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Grow Your Business Security

Small Business Owners Don't See Themselves as Cybercrime Targets

Small business owners said they do not need to spend money to secure their systems because they believe the majority of cybercrime is aimed at large companies, according to a new survey.

Eighty-five percent of the 1,000 small business owners surveyed said their companies are not the main targets of cybercriminals, according to the study sponsored by Visa Inc. and the National Cyber Security Alliance (NCSA). And 54 percent of small business owners said they believe they are more prepared to secure sensitive customer and corporate data than large businesses.

Almost 50 percent of all small business owners did not believe that the online threats to their companies justified the time and money needed to fully secure their systems, according to the survey. In addition, 84 percent agreed that they already have the policies and procedures in place to keep their data and computer systems secure.

However, 75 percent of owners surveyed said their employees have received less than three hours of network and mobile device security training in the past year, and 47 percent said their employees received absolutely no training.

[Digital Overload: Too Much Technology Takes its Toll ]

“The greatest threat to a company’s cybersecurity is complacency,” said Michael Kaiser, executive director of the NCSA, in a statement. “We encourage small business owners to take the necessary precautions to protect their customers, employees and their businesses.”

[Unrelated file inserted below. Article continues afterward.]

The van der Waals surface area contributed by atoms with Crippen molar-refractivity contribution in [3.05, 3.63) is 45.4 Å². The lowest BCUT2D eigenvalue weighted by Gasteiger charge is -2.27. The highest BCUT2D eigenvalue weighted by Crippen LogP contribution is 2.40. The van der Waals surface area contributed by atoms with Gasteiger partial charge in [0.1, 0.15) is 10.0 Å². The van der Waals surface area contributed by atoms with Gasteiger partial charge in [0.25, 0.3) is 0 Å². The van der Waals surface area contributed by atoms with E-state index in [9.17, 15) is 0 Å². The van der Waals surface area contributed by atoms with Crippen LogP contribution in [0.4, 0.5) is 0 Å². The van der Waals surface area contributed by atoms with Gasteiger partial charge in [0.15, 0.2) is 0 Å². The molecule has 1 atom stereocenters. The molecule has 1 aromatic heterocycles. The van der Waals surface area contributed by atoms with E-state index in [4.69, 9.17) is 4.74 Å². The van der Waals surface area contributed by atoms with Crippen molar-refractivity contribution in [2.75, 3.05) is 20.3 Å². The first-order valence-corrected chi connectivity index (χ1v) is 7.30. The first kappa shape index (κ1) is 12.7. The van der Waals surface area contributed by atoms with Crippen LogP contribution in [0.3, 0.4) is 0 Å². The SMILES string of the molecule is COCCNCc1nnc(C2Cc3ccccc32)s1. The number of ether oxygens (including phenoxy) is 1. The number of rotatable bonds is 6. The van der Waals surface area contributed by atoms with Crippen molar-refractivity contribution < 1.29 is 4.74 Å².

The findings are surprising in light of growing concern from security experts and law enforcement that hackers and cybercriminals are now focusing on small businesses, according to officials at Visa and NCSA.

Officials pointed to a recent example of cybercriminals targeting small and medium-size businesses. In October, Ukraine authorities arrested five people who allegedly stole $70 million from U.S. bank accounts in an elaborate scheme targeted at U.S. small and medium-size businesses.

“Cybersecurity investments are critical to protecting a company’s brand and reputation,” said Rosetta Jones, head of public affairs for Visa, in the statement. “We are focused on partnering with small businesses to ensure that they fully understand the business benefits of running a cyber secure operation.”

According to Jones, small business owners should ensure that their payment system software is secure. She said the Payment Card Industry Security Standards Council (PCI SSC) maintains a list of payment applications that have been validated as complying with the Payment Application Data Security Standards (PA-DSS). She said these software applications use secure coding procedures to guard against common attacks and to prevent cybercriminals from installing malware on a company’s computer system.

Small businesses can find basic help online at www.VisaSecuritySense.com as well as more detailed guidance at Visa’s cardholder data security site, www.Visa.com/CISP, or at the PCI SSC's small business site, www.pcisecuritystandards.org/smb.